CBS declined to comment on the issue through a spokesperson.
NBC has no formal policy on political advocacy but said via a spokesperson: "However, we regularly communicate with our talent about the evolving world of social media in a variety of ways, including in production seminars and meetings."
(The Time Warner (Turner Sports/SI) policy states in part, "In general. employees are free to engage in personal volunteer political activity and contribute personal resources to candidates and parties in any manner consistent with federal, state and local laws, as long as these activities do not occur during business hours or present a conflict of interest... If you have a personal blog, you should make it clear that your opinions do not necessarily represent the views of your magazine... Keep business and personal posts separate")
Former ESPN ombudsman Lee Ann Schreiber wrote an interesting piece on ESPN's coverage of the 2008 election, a year which famously saw the nixing of a Senator Obama-Bill Simmons podcast. The modern-day landscape is littered with sports broadcasters getting into hot water when offering political commentary. Asked about the gray areas of contractors such as Lupica and Granderson, ESPN spokesman Mike Soltys said, "The policy is aspirational and each one is on a case on case basis."
Historically, at least with print journalists and broadcasters who cover politics, public neutrality is a job requirement. This space offers no perfect solution for sports media outlets heading forward, though we side on trusting its employees to be smart about how politically active they are in the social media space. Independent contractors such as Lupica and Granderson present challenges for all networks because those contractors might have primary employers who have zero problem with political advocacy. (That could be an issue for NBC come the London Games, when they bring on an army of freelance broadcasters.
For Holtz, James and others who become a direct part of the political apparatus, the line seems cut and dry. If you wish to be active in a campaign, you should take a leave of absence or jump into your new profession.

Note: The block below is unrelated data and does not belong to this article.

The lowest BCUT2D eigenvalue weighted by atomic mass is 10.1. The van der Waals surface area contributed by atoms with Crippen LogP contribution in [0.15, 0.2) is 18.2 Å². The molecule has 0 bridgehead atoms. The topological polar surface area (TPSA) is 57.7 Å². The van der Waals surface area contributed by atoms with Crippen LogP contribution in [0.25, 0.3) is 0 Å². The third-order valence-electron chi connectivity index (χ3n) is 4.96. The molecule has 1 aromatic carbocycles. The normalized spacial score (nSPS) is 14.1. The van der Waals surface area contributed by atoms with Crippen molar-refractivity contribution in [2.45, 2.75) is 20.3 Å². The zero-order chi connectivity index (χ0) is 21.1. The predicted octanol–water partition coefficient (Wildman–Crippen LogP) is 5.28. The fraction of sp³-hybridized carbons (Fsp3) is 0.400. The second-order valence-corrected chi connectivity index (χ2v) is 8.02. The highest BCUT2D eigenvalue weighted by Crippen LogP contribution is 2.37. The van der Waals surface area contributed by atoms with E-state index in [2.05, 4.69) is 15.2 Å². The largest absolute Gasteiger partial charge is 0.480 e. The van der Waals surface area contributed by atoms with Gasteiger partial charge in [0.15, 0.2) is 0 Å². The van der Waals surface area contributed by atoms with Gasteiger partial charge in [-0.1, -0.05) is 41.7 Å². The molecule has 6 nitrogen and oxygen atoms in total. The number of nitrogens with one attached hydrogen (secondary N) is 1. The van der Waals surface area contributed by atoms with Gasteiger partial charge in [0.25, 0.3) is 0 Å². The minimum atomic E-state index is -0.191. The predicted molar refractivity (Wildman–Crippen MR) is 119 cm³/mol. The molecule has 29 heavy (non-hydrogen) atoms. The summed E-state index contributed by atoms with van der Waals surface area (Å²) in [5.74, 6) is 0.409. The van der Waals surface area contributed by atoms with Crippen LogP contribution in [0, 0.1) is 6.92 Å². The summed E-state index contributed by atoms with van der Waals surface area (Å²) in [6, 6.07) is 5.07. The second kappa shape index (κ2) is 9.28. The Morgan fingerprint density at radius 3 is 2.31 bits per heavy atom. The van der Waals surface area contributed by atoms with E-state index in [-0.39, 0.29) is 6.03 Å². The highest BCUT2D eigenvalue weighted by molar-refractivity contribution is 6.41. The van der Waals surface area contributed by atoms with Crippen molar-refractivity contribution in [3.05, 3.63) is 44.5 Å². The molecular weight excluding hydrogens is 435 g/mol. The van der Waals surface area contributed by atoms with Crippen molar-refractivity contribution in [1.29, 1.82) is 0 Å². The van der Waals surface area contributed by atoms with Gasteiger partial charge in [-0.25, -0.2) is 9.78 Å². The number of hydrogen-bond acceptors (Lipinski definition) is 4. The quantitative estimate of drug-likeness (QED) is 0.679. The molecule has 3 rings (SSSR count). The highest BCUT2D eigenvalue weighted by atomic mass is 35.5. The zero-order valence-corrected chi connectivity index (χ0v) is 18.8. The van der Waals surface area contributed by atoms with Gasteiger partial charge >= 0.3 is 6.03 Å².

It's why, selfishly, I advocate James running for office immediately.
Of the many terrific sports-related features that aired surrounding the tenth anniversary of 9/11, ESPN's 13-minute piece on Welles Crowther, a former Boston College lacrosse player who was killed in the South Tower of the World Trade Center after leading people to safety, stayed with me the most. If you have not yet seen The Man in the Red Bandana,it represents the best of ESPN's storytelling capabilities.
ESPN feature producer Drew Gallagher called Bandana the most important piece of work he had done at the network. He first learned of Crowther's story shortly after 9/11 and filed it away as a story he wanted to tell. Gallagher said the group that worked on the story -- editor Tim Horgan, reporter and writer Tom Rinaldi, and camera persons Gregg Hoerdemann, Mike Bollacke, Aaron Frutman, Samson Chan -- did not approach it like another piece. "I think everyone put a little bit of themselves in it," Gallagher said.
Gallagher said he was hesitant to speak about the Crowther piece because "it's weird to accept accolades for a piece where someone sacrificed his life." He and Crowther attended Boston College and the two lived in the same dorm when Crowther was a freshman. Often for pieces such as these, producers care most about the reaction of family and friends. ESPN interviewed Crowther's parents, Alison and Jeff, at their home in late July, and Gallagher said he heard from them immediately after the ESPN piece first aired on Outside The Lines on Sept. 4. "They were so happy with how it turned out and that meant everything to me," Gallagher said. "As long as they were happy with how their son's story was portrayed, that was really all I cared about."